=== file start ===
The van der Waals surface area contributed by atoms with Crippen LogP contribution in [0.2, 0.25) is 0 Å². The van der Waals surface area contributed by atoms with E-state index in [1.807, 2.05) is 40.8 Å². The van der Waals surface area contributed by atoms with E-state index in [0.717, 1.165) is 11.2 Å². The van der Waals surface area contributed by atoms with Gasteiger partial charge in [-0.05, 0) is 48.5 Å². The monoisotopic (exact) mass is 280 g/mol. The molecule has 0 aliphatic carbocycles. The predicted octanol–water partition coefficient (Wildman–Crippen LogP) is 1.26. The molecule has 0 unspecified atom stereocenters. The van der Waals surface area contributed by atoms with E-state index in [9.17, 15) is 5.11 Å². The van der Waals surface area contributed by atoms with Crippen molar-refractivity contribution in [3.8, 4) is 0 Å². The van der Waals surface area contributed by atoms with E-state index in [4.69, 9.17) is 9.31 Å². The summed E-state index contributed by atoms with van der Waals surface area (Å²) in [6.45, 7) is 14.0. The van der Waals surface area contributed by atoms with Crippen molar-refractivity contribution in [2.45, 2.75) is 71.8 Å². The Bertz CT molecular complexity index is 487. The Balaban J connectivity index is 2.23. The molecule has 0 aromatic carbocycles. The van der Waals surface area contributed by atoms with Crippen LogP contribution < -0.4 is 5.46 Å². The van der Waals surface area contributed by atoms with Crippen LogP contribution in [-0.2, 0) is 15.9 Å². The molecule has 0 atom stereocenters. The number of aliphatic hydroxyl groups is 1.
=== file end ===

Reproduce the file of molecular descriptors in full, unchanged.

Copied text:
The van der Waals surface area contributed by atoms with Crippen LogP contribution in [0.2, 0.25) is 0 Å². The van der Waals surface area contributed by atoms with E-state index in [1.807, 2.05) is 40.8 Å². The van der Waals surface area contributed by atoms with E-state index in [0.717, 1.165) is 11.2 Å². The van der Waals surface area contributed by atoms with Gasteiger partial charge in [-0.05, 0) is 48.5 Å². The monoisotopic (exact) mass is 280 g/mol. The molecule has 0 aliphatic carbocycles. The predicted octanol–water partition coefficient (Wildman–Crippen LogP) is 1.26. The molecule has 0 unspecified atom stereocenters. The van der Waals surface area contributed by atoms with E-state index in [9.17, 15) is 5.11 Å². The van der Waals surface area contributed by atoms with Crippen molar-refractivity contribution in [3.8, 4) is 0 Å². The van der Waals surface area contributed by atoms with E-state index in [4.69, 9.17) is 9.31 Å². The summed E-state index contributed by atoms with van der Waals surface area (Å²) in [6.45, 7) is 14.0. The van der Waals surface area contributed by atoms with Crippen molar-refractivity contribution in [2.45, 2.75) is 71.8 Å². The Bertz CT molecular complexity index is 487. The Balaban J connectivity index is 2.23. The molecule has 0 aromatic carbocycles. The van der Waals surface area contributed by atoms with Crippen LogP contribution < -0.4 is 5.46 Å². The van der Waals surface area contributed by atoms with Crippen LogP contribution in [-0.2, 0) is 15.9 Å². The molecule has 0 atom stereocenters. The number of aliphatic hydroxyl groups is 1.